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If your family is a fan of chicken thighs, you’ll be glad to know there are plenty of delicious recipes to choose from. For something crispy and delicious, try oven-fried chicken thighs with panko and Parmesan; the mixture of butter, maple syrup, mustard, honey, and garlic helps keep the coating of panko and cheese on the chicken while adding tremendous flavor. A packet of ranch salad dressing mix combined with oil and garlic turns chicken thighs into a zesty dish everyone will love; simply brush on the ranch mixture and bake. For a little taste of summer, whip up some oven-barbecued chicken thighs complete with a simple homemade sauce.
Why Isn’t the Chicken Skin Crispy?
If you find the chicken thigh skin isn’t as crispy as you would like, it could mean the skin may not have been dry before you added it to the oil. Make sure to pat the chicken dry before seasoning, and if you want even more assurance, place the chicken in the refrigerator, uncovered, to let the skin dry out a bit. Also, be sure the skin is pulled taut over the meat, and don’t move it around too much while cooking, or else the skin may tear.
What to Do With Leftover Chicken Skin
No matter how crispy and golden that roast chicken came out, there’s no escaping cold, flabby leftover chicken skin—unless you know the best way to re-crisp it.
Weeknight roast chicken is a dinner-table fixture at my house no matter the season. It’s the ultimate one-pan dinner and it’s so simple to throw together at the last minute: Brown a chicken in an oven-safe skillet on the stovetop, if it’s winter add mushrooms and whatever root vegetables are on hand (if it’s spring that veg might be new potatoes and asparagus), and finish everything in a 425°F oven for about 45 minutes. The result is chicken with the crispiest skin possible, vegetables cooked into schmaltzy submission, and (if you’re cooking for two as I do) enough leftovers for a righteous chicken salad or stir-fry later in the week.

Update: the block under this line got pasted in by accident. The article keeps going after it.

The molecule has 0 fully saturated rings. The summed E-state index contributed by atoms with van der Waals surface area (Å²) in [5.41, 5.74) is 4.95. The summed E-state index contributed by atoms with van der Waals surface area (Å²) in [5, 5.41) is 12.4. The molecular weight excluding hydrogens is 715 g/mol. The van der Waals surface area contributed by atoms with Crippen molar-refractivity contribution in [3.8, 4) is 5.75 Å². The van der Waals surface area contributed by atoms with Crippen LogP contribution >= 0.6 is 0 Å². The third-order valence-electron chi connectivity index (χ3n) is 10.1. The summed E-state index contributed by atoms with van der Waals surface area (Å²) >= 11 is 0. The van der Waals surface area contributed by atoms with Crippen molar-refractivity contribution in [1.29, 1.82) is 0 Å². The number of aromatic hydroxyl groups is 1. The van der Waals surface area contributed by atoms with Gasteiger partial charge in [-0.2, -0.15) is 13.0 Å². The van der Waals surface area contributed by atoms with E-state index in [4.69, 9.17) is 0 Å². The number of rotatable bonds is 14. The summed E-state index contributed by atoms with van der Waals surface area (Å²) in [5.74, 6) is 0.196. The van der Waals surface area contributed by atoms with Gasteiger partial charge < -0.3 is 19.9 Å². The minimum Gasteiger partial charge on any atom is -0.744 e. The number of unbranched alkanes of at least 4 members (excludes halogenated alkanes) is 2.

The only issue? What to do with the leftover chicken skin. Even when reheated as is in a skillet, the skin stays limp and soggy—despite your best efforts to recreate the crisp chicken skin that made your original dinner so great, to begin with.
The trick? Remove the skin altogether. (But don’t throw it out!) Here’s how to reheat your chicken so that the skin gets as crispy as possible the second time around. (And before you ask, yes, this will work with store-bought rotisserie chicken skin too.
1. Remove the Skin
Start by peeling the skin from the cooked bird—this will be easiest if your chicken has been separated into parts (breast, leg, thigh, etc.), but you can also peel the skin from a whole chicken and tear it into bite-size pieces.
2. Warm a Skillet
Heat a tablespoon of olive oil over medium-high heat in a skillet just until warm. You don’t want the pan to get too hot or you run the risk of burning the skin before it gets crisp.
3. Pan-Fry the Skin
Toss in the chicken skin in a single layer—you should hear a satisfying sizzle when the pieces hit the oil. Pan-fry each piece for about 3 to 4 minutes on each side, until golden brown. If one side of your pan is cooking faster than the other, feel free to move the chicken skin around as the pieces cook—you’re not trying to sear anything here. Instead, you’re rendering out the remaining fat and removing any moisture which is what caused that skin to go flabby in the first place. Moving the pieces around will help everything cook more evenly.
4. Remove and Drain Skin
Use tongs or a spatula to transfer the now shatteringly crisp chicken skin pieces to a paper towel-lined plate and let them cool briefly. Like bacon, they’ll crisp even further as they cool. Once you can touch them without burning your hands, they’re good to go.
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5. Don’t Forget About the Fat
After crisping the skin, schmaltz (aka that rendered chicken fat I mentioned earlier) will have mixed with the olive oil in your skillet. Take this flavorful opportunity to reheat the leftover chicken meat (or use it to start a stir-fry or to sauté vegetables) while the skin cools.
From there, the possibilities are virtually unlimited. Right now, I love to throw together a radicchio salad with watermelon radishes, parsley, and cooked chicken, topping the whole thing with a mustard vinaigrette and, yeah, crumbled bits of salty, fatty chicken skin. You might prefer scattering them over a grain bowl or this Filipino rice porridge. Or you could just stand there in your kitchen and eat them all before your housemates know what a good thing you’ve just done. Really. No one but you needs to know just how delicious leftover chicken skin can be.